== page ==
The word “inspiration” may seem too impractical to a chef, as though they can afford to sit around waiting for the muse to strike. But the reality is that for the modern chef, coming up with new ideas is a far more pragmatic process than that. There’s a separation—both in terms of scheduling time, and in terms of working in a space other than your restaurant kitchen—in order to break new ground.
Scheduling creativity may sound like an oxymoron, but renowned chefs like Ferran Adrià and René Redzepi, as well as Rising Stars like Pastry Chef Chris Ford, are doing just that. And regardless of the type of space, it’s clear that when it comes to creating new dishes and experimenting, the same space where you sweat through service might not be the best choice when it comes to developing new ideas.
A wall full of spices in El Taller, Barcelona 2006
Crown prince of high-concept and experimental cuisine, Ferran Adrià and his Barcelona workshop El Taller have been synonymous with innovation since its opening in 2000. And the ideas that came out of this workshop have had a funny way of trickling down through the culinary ranks and emerging on restaurant menus halfway across the globe. Back when we visited in 2006, it was fruit pasta and yogurt balls. Fruit pasta (or spud pasta) is still going (Richard Blais prepared a sweet potato pasta on Top Chef Masters recently).
At the 2011 Madrid Fusion, when the world was chatting about the closure of El Bulli, Adrià announced that the legendary restaurant would morph into a foundation for experimentation and a center for creativity. Not every idea will end up on the menu of the world’s most famous restaurant (which will be open in some very limited capacity), but given Adrià’s well-documented generosity with his ideas and recipes, and his cult-like following, no doubt hundreds of dishes and culinary concepts will evolve from the research done there. The take away here is that separating your creative space from your restaurant kitchen provides fertile ground for new ideas, and obviously not that we should all go out and get our own multi-million dollar El Taller's.
It’s on a Boat
Head of Nordic Food Lab Lars Williams, Noma Stagiaire Steven Stearns, and Creative Sous Chef Torsten Vildgaard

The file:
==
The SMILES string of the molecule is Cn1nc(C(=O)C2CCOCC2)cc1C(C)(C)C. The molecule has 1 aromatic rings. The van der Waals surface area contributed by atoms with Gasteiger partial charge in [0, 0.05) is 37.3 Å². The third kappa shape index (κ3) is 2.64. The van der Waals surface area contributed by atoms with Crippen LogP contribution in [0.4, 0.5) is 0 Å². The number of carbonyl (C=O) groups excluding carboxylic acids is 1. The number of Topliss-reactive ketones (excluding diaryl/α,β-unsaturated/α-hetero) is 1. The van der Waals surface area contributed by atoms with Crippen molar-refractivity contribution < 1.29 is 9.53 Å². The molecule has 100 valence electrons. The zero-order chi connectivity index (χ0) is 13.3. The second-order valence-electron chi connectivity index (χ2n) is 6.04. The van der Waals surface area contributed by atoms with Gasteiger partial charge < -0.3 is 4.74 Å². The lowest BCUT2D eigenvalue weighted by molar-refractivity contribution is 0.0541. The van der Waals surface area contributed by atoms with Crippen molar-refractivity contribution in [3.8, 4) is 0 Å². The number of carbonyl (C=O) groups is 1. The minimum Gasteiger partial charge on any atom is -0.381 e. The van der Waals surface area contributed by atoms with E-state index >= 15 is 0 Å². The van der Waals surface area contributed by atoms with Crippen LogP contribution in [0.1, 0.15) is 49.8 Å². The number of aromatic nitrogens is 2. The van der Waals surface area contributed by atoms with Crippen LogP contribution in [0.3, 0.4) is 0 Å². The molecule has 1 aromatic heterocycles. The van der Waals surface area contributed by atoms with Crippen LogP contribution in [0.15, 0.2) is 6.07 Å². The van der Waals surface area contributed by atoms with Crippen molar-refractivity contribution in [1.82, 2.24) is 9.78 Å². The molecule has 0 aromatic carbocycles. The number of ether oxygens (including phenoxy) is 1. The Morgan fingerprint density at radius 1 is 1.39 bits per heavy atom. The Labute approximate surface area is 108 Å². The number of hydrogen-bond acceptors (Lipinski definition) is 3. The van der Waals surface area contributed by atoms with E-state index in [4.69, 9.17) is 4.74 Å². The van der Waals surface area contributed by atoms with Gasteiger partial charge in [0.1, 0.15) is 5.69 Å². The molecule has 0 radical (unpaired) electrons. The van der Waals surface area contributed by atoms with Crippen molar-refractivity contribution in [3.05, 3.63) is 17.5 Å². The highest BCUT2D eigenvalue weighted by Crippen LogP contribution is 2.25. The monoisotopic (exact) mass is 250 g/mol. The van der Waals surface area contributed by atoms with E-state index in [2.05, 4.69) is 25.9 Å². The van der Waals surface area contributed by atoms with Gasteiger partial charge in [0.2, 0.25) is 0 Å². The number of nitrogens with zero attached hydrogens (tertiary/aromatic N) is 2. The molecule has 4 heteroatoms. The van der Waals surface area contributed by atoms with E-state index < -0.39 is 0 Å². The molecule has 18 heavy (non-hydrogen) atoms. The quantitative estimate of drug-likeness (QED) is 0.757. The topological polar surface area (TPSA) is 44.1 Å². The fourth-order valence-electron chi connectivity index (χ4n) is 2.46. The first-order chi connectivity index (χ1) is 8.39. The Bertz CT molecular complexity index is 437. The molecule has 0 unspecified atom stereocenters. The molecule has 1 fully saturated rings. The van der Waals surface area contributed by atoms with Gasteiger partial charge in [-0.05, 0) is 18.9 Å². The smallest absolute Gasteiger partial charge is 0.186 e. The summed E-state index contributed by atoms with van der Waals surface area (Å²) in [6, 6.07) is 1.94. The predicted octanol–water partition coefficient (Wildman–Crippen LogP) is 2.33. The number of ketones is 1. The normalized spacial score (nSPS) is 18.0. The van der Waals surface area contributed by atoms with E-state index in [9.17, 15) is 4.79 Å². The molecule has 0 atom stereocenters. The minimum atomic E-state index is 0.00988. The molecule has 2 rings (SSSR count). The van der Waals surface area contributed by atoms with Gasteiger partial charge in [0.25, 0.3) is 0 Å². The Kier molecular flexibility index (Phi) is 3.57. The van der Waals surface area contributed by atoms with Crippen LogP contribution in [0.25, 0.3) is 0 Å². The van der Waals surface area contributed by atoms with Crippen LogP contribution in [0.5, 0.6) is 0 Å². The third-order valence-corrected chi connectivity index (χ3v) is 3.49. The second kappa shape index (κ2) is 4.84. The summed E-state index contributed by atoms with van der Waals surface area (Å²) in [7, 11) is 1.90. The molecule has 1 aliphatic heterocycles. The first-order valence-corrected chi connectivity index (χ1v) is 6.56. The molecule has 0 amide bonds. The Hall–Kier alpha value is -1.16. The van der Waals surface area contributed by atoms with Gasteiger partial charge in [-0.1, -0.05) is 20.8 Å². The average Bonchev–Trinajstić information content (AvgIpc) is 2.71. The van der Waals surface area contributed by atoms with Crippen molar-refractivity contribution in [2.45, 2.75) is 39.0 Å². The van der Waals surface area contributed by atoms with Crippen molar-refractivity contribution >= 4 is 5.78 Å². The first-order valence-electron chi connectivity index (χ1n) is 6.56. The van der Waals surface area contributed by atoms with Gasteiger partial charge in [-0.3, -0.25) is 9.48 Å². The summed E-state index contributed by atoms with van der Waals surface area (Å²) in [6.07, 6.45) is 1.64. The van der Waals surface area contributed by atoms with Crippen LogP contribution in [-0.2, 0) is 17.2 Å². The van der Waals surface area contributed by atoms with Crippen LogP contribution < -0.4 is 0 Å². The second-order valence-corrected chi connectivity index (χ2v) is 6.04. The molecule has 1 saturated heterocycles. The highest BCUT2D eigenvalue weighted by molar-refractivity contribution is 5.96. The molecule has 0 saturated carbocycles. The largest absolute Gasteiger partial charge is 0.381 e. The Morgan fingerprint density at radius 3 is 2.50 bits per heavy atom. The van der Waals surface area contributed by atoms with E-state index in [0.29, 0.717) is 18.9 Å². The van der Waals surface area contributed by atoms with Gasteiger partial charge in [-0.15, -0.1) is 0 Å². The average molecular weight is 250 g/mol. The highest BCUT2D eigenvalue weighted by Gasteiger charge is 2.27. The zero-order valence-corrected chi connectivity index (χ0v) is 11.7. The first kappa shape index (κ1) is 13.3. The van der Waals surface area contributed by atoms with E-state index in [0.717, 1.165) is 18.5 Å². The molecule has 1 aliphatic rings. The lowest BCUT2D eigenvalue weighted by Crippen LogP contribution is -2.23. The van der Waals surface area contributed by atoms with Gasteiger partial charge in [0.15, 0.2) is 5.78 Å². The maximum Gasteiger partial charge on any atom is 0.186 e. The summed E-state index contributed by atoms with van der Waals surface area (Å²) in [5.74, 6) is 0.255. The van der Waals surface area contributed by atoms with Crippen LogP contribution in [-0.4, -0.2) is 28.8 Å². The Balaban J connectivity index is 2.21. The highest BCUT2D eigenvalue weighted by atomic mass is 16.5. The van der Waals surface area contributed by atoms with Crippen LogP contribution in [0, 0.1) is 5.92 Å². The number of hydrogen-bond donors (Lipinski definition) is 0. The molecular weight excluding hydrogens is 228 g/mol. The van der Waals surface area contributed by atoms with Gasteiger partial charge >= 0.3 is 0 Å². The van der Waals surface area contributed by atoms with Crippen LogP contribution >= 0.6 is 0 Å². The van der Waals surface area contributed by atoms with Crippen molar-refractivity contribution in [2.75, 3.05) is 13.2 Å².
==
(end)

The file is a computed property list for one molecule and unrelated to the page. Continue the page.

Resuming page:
Instead of building a lab to serve Noma alone, Chef René Redzepi partnered with Claus Meyer’s corporation, Nordea-fonden, and Rose Poultry. After a topic is chosen by the advisory board (made up of chefs, academics, and scientists) the lab team explores through trial and error everything it can about a topic. For the recent topic of seaweed, they looked at different cooking methods, how health benefits alter with heat, and sundry other seaweed-related knowledge pertinent to Nordic cuisine.
Although the techniques developed at Nordic Food Lab may land at the table at Noma, whose staff often joins the experiments, they also have wider implications for other corporations and restaurants, as well as the perception of Nordic cuisine. Compared with El Taller, it’s a less linear journey from inspiration and experimentation to the plate, but this converted boat, with its work stations on wheels, is sure to develop ideas that are felt in the food world. Since their opening in 2009, no groundbreaking discoveries have taken the world by storm, but that’s hardly surprising given that two years in research terms is just a drop in the bucket. The end game here seems to be furthering knowledge within the ranks of Nordic cuisine.
An example of Chris Ford's desserts from Trummer's on Main, balancing a myriad of techniques without overwhelming the palate: Chocolate Soup, Cinnamon Marshmallow, Devil's Food Cake, and Cocoa Nib Sorbet
A creative space has some similarities to an inspiration board, only with a slightly less goofy implications. For Chef Ford—currently in transition between Stefan and Victoria Trummer’s Trummer’s on Main in Clifton, Virginia, and RJ Cooper’s Rogue 24—the inspiration board was an act of necessity. With Rogue 24 still under construction, Ford has no access to the kitchen to think through ideas for the menu. So he converted his dining room into an office-cum-lab, “not for cooking but for the growth of ideas.”
Ford surrounds himself with sketchpads and his iPad, all full of ideas that he’s developing. But instead of jumping straight to putting them into practice, he likes to form a dish concept first. “I like to map it out, so I definitely sit and think—I usually start with one ingredient; then I have an app on the iPad called Think, sketch, [flow].” This app allows the user to trace an idea, so Ford maps out the plate components, “kind of like a storyline of the dessert.” Working through a concept away from the cacophony of a restaurant kitchen yields better results for him. “I work much better when it’s quieter,” says Ford. Apart from the noise factor, the space where your focus inevitably turns to service is not ideal for inspiration. In your own creative space, be it home or a workshop, “you don’t have to worry about service.”
Looking Forward to Creativity
Chefs have vastly different job descriptions these days. We can all look back with nostalgia (or relief) at the days when chefs cooked every night, didn’t have a PR rep, and never appeared on television. While we could analyze how the hell we got here, maybe the better question is: what does the future of the chef look like now that the industry’s top chefs are in the business of R&D and education? Now that chefs have labs, workshops, or even simple rooms set aside for inspiration, has the role of a chef changed? Is the R&D chef an artist of the chef world, with his workshop like a studio and the restaurant the gallery for displaying his latest works? Perhaps chef labs—like the foams and fruit caviars—will end up trickling down the ranks too, with chefs from all walks of life working on their latest menu concept in the dedicated R&D room at home or next to the walk-in.